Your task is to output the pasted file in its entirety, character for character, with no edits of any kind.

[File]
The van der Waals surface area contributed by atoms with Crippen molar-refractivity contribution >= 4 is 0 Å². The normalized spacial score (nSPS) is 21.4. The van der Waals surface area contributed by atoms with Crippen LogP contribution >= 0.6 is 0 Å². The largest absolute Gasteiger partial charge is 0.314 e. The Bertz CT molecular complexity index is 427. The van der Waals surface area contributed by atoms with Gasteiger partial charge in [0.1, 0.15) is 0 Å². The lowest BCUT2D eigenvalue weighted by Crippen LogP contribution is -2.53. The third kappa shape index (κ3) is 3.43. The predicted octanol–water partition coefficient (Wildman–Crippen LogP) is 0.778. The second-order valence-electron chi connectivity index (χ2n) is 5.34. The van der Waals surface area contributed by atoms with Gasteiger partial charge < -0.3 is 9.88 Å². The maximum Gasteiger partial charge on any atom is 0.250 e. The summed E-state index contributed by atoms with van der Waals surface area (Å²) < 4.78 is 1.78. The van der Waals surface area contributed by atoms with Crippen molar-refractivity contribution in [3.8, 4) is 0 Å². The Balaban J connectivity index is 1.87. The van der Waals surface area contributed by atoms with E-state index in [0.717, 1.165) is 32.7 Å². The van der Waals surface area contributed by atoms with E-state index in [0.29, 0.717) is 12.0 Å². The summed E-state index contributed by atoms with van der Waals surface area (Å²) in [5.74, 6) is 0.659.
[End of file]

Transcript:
The van der Waals surface area contributed by atoms with Crippen molar-refractivity contribution >= 4 is 0 Å². The normalized spacial score (nSPS) is 21.4. The van der Waals surface area contributed by atoms with Crippen LogP contribution >= 0.6 is 0 Å². The largest absolute Gasteiger partial charge is 0.314 e. The Bertz CT molecular complexity index is 427. The van der Waals surface area contributed by atoms with Gasteiger partial charge in [0.1, 0.15) is 0 Å². The lowest BCUT2D eigenvalue weighted by Crippen LogP contribution is -2.53. The third kappa shape index (κ3) is 3.43. The predicted octanol–water partition coefficient (Wildman–Crippen LogP) is 0.778. The second-order valence-electron chi connectivity index (χ2n) is 5.34. The van der Waals surface area contributed by atoms with Gasteiger partial charge < -0.3 is 9.88 Å². The maximum Gasteiger partial charge on any atom is 0.250 e. The summed E-state index contributed by atoms with van der Waals surface area (Å²) < 4.78 is 1.78. The van der Waals surface area contributed by atoms with Crippen molar-refractivity contribution in [3.8, 4) is 0 Å². The Balaban J connectivity index is 1.87. The van der Waals surface area contributed by atoms with E-state index in [0.717, 1.165) is 32.7 Å². The van der Waals surface area contributed by atoms with E-state index in [0.29, 0.717) is 12.0 Å². The summed E-state index contributed by atoms with van der Waals surface area (Å²) in [5.74, 6) is 0.659.